Our Airbnb host told us about a couple times when she had to see a doctor. She doesn't carry health insurance because healthcare is so darn cheap here. There was one time she developed a rash on her neck and then her hand started to swell.
She went to a doctor who was recommended by a friend of hers. He thought it was Dengue fever and sent her next door to get a blood test to confirm. The doctor visit was about $3 and the blood test was about $5. She got the test results in two hours, which confirmed it was Dengue.
Another time, our host had a go see a specialist. The visit with the specialist doctor, which included x-rays and some other tests, was about $35.
There was a time when one of her friends took a bad fall and badly broke her arm. She had to go to the emergency room, get her arm bone set back into place, and get a cast. This emergency visit was $1,000 USD.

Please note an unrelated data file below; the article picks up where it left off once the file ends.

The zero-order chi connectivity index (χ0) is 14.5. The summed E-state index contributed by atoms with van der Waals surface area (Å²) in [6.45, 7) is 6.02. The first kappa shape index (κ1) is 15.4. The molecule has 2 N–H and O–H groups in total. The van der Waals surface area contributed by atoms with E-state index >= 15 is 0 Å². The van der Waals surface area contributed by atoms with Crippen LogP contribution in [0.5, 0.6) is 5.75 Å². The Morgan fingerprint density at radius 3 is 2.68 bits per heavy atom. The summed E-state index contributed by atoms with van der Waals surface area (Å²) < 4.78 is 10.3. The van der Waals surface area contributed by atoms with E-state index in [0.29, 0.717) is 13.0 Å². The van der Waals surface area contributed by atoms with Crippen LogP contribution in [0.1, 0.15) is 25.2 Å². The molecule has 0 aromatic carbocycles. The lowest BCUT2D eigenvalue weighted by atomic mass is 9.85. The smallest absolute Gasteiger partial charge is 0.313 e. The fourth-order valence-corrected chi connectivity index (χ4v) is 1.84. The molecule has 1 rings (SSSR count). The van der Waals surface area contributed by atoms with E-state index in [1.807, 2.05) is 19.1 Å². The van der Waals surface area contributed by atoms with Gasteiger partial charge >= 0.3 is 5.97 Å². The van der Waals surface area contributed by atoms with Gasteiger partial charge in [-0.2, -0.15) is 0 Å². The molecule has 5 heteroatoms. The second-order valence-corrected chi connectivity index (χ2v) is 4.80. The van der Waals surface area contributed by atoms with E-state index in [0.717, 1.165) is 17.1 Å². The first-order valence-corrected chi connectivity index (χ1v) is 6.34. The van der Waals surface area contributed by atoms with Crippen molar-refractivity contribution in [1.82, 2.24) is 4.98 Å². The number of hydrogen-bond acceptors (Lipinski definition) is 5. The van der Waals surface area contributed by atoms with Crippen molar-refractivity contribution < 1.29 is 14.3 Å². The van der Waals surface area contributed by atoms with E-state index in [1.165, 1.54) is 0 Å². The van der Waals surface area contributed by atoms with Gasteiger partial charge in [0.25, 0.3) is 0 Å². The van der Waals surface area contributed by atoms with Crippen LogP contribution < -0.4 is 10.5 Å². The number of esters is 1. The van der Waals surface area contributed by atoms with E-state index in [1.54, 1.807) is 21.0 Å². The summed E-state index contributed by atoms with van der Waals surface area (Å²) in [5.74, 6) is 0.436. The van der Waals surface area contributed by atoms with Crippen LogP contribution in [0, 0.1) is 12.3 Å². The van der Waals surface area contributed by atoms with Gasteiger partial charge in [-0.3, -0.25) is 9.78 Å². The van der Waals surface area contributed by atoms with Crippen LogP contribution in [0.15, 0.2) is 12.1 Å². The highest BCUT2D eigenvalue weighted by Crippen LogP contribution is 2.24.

Maid Service - $12 per house cleaning
Our Airbnb host gets her (2,500 Sq Ft) house cleaned once per week. She pays the maid 220 pesos per cleaning, 20 pesos of which is her bus fare. That comes out to approximately $12 per cleaning.
If she wanted to hire a full-time maid, which many homeowners in this neighborhood have, it would cost about $10 per day. Again, the purpose of this article is to let you know how much you need to pay, not how much you can pay. $10/day is a good wage for them, so you'll have no trouble hiring someone at that rate. However, if you feel like they deserve more, you can always pay extra.
Handyman / Skilled Laborer - $11-$16 per day
If you need the help of a handyman around your house for a day, you can easily hire one for 200 Pesos (or about $11). Have them varnish your doors, trim your trees, fix various things around the house. They're yours all day for just $11.
If you need a skilled laborer, like a plumber or an electrician, it will run you closer to 300 Pesos (or about $16) for a day's work.
Coffee - $1-3 in the Golden Zone
At Allegro Cafe, which ended up being our favorite breakfast restaurant, the pictured chai latte (large) and espresso were 45 and 28 pesos, respectively. Which is $2.39 and $1.49.
We found these prices to be representative of the area as a whole.
I hope this gives you a better idea of what it costs to live in Mazatlán, Mexico!
What else would you like to know about Mexico or Mazatlán in particular? Let us know in the comments below!